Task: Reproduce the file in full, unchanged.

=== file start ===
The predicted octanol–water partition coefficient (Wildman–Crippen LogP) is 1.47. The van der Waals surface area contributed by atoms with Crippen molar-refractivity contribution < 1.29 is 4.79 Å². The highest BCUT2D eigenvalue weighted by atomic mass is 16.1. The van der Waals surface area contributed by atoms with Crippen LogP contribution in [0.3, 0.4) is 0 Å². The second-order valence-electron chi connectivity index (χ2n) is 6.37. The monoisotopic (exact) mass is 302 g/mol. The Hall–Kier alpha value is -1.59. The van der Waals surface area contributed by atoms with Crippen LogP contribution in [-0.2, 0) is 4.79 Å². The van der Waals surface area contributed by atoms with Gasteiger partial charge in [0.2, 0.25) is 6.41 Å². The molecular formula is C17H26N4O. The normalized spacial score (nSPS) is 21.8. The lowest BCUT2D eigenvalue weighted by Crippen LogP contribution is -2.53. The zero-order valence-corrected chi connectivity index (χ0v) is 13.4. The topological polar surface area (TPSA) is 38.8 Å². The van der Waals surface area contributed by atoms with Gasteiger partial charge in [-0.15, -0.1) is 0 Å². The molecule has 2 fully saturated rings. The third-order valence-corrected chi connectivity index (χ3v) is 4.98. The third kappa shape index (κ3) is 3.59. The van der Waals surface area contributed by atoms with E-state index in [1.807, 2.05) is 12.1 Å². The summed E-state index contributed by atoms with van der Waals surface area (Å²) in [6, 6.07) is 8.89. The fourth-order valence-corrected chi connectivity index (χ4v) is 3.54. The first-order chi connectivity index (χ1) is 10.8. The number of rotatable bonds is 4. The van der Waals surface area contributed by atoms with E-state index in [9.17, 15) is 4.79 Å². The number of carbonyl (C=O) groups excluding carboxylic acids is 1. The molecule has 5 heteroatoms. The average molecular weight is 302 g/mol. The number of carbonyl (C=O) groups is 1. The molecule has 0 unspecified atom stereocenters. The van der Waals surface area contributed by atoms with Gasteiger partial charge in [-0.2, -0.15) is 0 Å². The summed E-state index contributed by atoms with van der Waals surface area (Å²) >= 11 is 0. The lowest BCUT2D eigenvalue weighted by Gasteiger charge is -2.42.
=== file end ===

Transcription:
The predicted octanol–water partition coefficient (Wildman–Crippen LogP) is 1.47. The van der Waals surface area contributed by atoms with Crippen molar-refractivity contribution < 1.29 is 4.79 Å². The highest BCUT2D eigenvalue weighted by atomic mass is 16.1. The van der Waals surface area contributed by atoms with Crippen LogP contribution in [0.3, 0.4) is 0 Å². The second-order valence-electron chi connectivity index (χ2n) is 6.37. The monoisotopic (exact) mass is 302 g/mol. The Hall–Kier alpha value is -1.59. The van der Waals surface area contributed by atoms with Crippen LogP contribution in [-0.2, 0) is 4.79 Å². The van der Waals surface area contributed by atoms with Gasteiger partial charge in [0.2, 0.25) is 6.41 Å². The molecular formula is C17H26N4O. The normalized spacial score (nSPS) is 21.8. The lowest BCUT2D eigenvalue weighted by Crippen LogP contribution is -2.53. The zero-order valence-corrected chi connectivity index (χ0v) is 13.4. The topological polar surface area (TPSA) is 38.8 Å². The van der Waals surface area contributed by atoms with Gasteiger partial charge in [-0.15, -0.1) is 0 Å². The molecule has 2 fully saturated rings. The third-order valence-corrected chi connectivity index (χ3v) is 4.98. The third kappa shape index (κ3) is 3.59. The van der Waals surface area contributed by atoms with E-state index in [1.807, 2.05) is 12.1 Å². The summed E-state index contributed by atoms with van der Waals surface area (Å²) in [6, 6.07) is 8.89. The fourth-order valence-corrected chi connectivity index (χ4v) is 3.54. The first-order chi connectivity index (χ1) is 10.8. The number of rotatable bonds is 4. The van der Waals surface area contributed by atoms with E-state index in [9.17, 15) is 4.79 Å². The number of carbonyl (C=O) groups excluding carboxylic acids is 1. The molecule has 5 heteroatoms. The average molecular weight is 302 g/mol. The number of carbonyl (C=O) groups is 1. The molecule has 0 unspecified atom stereocenters. The van der Waals surface area contributed by atoms with Gasteiger partial charge in [-0.2, -0.15) is 0 Å². The summed E-state index contributed by atoms with van der Waals surface area (Å²) >= 11 is 0. The lowest BCUT2D eigenvalue weighted by Gasteiger charge is -2.42.